Assad's wife is added to list of 'undesirables' banned from travelling to Europe
THE British-born wife of Syria's leader has been added to an EU list of undesirables banned from travel to Europe.
Europe's foreign ministers put Asma al-Assad, 36, married to President Bashar al-Assad, on a register of more than 100 members of the ruling regime which already includes her husband.
As well as a European travel ban, they all face the freezing of their financial assets held in Europe.
But because the president's wife was born in the EU, there was still confusion after the decision about whether she could legally be denied access to her own country of origin.
The decision to add Mrs Assad, and about a dozen others to the existing list of those facing sanctions, was nodded through at talks in Brussels which included British Foreign Secretary William Hague.
The sanctions are being stepped up in the face of continuing government repression of popular opposition, with daily additions to the tally of deaths during the bombardment of anti-government strongholds in the country.
As well as the travel visa and asset bans on individuals associated with the regime, EU sanctions against Syria already include an arms embargo, and a ban on EU exports of oil and gas equipment to Syria.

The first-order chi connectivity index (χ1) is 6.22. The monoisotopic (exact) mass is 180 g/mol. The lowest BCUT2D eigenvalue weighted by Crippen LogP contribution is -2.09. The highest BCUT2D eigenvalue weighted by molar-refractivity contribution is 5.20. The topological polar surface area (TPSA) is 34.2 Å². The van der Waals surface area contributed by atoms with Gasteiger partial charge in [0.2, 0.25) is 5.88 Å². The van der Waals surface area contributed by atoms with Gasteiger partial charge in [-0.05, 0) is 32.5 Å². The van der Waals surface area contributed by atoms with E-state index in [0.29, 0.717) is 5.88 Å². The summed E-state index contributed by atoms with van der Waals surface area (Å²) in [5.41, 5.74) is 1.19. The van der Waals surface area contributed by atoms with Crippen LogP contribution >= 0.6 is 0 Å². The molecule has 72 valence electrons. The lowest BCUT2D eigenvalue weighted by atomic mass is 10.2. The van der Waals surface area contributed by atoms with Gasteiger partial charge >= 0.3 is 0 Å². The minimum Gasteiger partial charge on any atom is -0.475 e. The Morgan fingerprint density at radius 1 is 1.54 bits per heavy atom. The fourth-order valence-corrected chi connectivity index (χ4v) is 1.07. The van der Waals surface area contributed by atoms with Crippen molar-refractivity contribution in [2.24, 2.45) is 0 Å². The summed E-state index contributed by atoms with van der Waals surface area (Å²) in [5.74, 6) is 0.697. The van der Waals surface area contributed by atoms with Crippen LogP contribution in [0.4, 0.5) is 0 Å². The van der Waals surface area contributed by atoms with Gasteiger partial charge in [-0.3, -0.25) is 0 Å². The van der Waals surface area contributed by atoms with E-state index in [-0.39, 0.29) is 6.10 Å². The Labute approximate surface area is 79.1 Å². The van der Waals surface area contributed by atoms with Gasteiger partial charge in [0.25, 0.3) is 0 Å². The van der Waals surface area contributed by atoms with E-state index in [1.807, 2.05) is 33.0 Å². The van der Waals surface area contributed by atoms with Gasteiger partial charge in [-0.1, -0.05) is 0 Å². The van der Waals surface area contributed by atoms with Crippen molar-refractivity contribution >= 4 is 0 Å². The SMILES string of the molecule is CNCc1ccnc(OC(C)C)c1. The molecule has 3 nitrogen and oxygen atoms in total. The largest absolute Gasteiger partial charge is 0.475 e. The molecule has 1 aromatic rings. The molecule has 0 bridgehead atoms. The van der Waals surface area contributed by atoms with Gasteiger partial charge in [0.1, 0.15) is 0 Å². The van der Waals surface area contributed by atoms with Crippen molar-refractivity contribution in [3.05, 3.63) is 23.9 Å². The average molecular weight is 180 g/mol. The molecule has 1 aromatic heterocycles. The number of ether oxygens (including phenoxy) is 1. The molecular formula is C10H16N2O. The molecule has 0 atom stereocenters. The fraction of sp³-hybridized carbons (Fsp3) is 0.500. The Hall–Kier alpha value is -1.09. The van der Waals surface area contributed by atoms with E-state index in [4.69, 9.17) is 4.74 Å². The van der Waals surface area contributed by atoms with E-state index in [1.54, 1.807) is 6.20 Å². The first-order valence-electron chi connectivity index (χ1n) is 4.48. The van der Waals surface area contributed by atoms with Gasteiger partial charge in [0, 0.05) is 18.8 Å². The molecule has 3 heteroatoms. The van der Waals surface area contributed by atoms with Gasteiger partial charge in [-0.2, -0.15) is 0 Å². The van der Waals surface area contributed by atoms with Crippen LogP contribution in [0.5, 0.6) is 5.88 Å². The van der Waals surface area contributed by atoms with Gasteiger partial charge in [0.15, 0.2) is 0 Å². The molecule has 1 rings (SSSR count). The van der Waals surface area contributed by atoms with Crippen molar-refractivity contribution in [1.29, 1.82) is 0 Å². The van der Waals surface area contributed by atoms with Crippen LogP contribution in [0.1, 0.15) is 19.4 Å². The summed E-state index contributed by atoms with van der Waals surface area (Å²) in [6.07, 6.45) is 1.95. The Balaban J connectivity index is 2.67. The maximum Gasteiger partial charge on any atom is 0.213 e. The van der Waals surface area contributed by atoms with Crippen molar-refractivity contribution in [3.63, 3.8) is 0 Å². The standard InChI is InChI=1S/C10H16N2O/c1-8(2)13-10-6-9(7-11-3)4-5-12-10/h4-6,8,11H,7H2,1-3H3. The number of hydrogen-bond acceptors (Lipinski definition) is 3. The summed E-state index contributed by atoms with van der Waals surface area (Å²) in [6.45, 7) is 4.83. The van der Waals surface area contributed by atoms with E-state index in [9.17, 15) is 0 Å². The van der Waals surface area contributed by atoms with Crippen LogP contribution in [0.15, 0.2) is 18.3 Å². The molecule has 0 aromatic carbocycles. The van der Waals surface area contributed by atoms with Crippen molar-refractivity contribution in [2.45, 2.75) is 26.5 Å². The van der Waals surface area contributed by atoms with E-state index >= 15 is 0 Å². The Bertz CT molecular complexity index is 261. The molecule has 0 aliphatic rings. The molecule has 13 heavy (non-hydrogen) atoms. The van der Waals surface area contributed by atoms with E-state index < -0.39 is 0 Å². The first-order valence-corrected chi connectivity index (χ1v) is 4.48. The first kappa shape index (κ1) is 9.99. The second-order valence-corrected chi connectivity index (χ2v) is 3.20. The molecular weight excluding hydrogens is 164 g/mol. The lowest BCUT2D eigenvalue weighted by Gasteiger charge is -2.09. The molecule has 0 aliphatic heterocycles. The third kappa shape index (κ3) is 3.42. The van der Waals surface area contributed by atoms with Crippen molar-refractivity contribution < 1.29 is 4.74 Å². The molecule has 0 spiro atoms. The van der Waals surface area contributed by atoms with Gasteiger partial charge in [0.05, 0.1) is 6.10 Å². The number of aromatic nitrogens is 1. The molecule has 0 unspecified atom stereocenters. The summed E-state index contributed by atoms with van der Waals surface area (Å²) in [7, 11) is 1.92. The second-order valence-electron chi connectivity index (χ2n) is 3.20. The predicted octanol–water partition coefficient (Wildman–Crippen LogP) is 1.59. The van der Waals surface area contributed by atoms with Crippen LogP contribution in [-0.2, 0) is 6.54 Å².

The latest round of measures came in late February when the EU tightened the economic noose against President Assad's government, freezing the assets of the Central Bank of Syria and restricting the Syrian regime's access to the gold and precious metals market.
The aim was to help limit funding for the continuing violent crackdown against President Assad's growing public opposition.
Today's measures - the thirteenth round of EU sanctions against Syria - reflect fury at Mrs Assad's declaration in a letter to The Times earlier this year that her husband remained the right man to run Syria.
Since then the previously low-profile presidential wife, originally from west London, has been spotlighted as continuing to enjoy the high life despite the assault on entire communities in Syria which has resulted in thousands of deaths.
Mr Hague has vowed to continue working with the rest of the EU and with the Arab League in efforts to end the violence and steer a Syrian-led transition to "a peaceful and more open political system."
A meeting Mr Hague attended in Tunis a few weeks ago of the 60-nation Friends of Syria group called for the setting up of a UN peacekeeping force and demanded that the Syrian leader step down.